ABMD, TWTR, RENN, and NYSE:AMPY were each bigger than practically any previous investments that I've ever made. 2022 simply offered big opportunities worthy of big (my biggest) swings. But after today, three are largely done - TWTR closed on original terms, ABMD's tender offer expired, and RENN distributed cash to shareholders of more than twice the share price at the beginning of the year. RENN was my best long with a $33 upside and 90% probability of success.
It cost under $10 when my position was first disclosed to StW:
It more than doubled since it was subsequently disclosed to StW as my best idea for 2022.
But that was 2022. My best idea for 2023 is better.
The best way to get up to speed on AMPY is to listen to my colleague Andrew Walker's Amplify Is Still Undervalued Despite The Oil Spill. This one was well timed, shortly after an oil spill cut the share price in half:
It was a terrific tax loss selling opportunity at the end of last year. In late 2021, I wrote that,
That's a whole lot of losses for investors to take for tax reasons. And they also may want to take the L for political reasons - in this era of ESG mania, owning an oil and gas company leaking oil onto California beaches could be a bad look for anyone who wants to burnish their green credentials…
… It was a cheap stock before the oil spill and cheaper after. And Amplify wasn't the perpetrator - it was the victim of a vessel that ripped open their pipeline with an anchor. The major liability is the ship's. The ship will be identified and the owner will pay.
AMPY has made a lot of progress since then. The Coast Guard completed the cleanup in December 2021. Their response phase was complete in February of this year. In August, they settled a civil class action suit over the spill and shortly after settled with the US Attorney's office. In September, they resolved all criminal matters with the state of California. The following month they got the permit from the US Army Corps of Engineers to repair the pipeline. We have been able to monitor repair barges on site since then. This month, AMPY extended their revolving credit facility, securing enough time to deal with bringing the pipeline back online.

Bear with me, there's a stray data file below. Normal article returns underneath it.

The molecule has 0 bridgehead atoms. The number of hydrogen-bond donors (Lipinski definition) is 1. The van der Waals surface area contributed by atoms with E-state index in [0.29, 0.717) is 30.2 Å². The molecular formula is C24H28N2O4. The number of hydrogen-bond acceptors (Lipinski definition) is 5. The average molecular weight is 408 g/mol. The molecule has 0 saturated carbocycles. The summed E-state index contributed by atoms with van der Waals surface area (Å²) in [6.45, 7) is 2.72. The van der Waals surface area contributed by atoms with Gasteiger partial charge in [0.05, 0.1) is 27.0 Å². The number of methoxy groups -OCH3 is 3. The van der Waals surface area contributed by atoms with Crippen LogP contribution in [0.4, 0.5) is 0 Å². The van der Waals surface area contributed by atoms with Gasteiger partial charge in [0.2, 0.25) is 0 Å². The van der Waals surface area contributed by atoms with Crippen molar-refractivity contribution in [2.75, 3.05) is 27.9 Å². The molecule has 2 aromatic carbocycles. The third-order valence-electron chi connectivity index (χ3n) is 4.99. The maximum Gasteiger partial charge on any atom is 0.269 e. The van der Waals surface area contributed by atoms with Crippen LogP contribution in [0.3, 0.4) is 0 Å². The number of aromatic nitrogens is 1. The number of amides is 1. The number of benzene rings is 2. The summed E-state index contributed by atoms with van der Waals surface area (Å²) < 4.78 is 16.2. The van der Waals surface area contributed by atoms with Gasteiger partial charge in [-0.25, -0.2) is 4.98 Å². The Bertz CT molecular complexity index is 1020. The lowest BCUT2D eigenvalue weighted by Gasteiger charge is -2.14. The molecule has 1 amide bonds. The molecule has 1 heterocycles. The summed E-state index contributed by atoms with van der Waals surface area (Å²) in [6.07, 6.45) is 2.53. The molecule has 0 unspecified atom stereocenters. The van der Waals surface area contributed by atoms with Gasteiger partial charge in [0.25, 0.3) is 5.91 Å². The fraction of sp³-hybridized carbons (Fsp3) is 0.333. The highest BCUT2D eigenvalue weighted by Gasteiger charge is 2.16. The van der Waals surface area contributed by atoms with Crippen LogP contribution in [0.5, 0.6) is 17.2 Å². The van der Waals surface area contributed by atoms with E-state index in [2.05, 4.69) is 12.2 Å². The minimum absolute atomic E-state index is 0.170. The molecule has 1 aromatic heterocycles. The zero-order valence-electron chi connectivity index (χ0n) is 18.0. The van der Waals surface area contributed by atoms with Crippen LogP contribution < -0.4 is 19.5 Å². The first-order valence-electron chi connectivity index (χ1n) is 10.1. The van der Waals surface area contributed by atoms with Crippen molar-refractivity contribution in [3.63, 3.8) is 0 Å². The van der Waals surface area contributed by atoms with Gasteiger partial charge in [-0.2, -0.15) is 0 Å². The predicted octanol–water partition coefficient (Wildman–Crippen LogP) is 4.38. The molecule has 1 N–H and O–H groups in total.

AMPY is fixing the pipeline issues:
Deleveraging their balance sheet:
And even doing our work for us on what their shares are worth:
And by 2024, they can reuse this slide for marketing to strategic buyers:
Timeline for pipeline: Work is being done on the pipeline at this moment. Things appear to be on track for the repairs to be completed early in 2023. Once repairs are done, the feds will likely take about a week to rubberstamp some paperwork and AMPY should be back in action.
Then what? Once the damaged Beta pipeline comes back online, AMPY should have a much stronger hand. Their underwater energy hedges will have rolled off, and the company should be gushing cash flow with an almost completely delevered balance sheet. The company should quickly pursue strategic alternatives and sell themselves. Any downtime between Beta coming back online and the company selling themselves ought to see the aggressive return capital to shareholders.
Capital returns: Once Beta is back on, AMPY could be net debt free within a year. Given the nature of AMPY's low-decline assets and management's history, we would not be surprised to see the company pursue a share buyback or implement a dividend program. As management said on their Q2'21 call which was their last call before the Beta spill,
we were a return of capital story… before it was in vogue with everybody back in 2018 and 2019.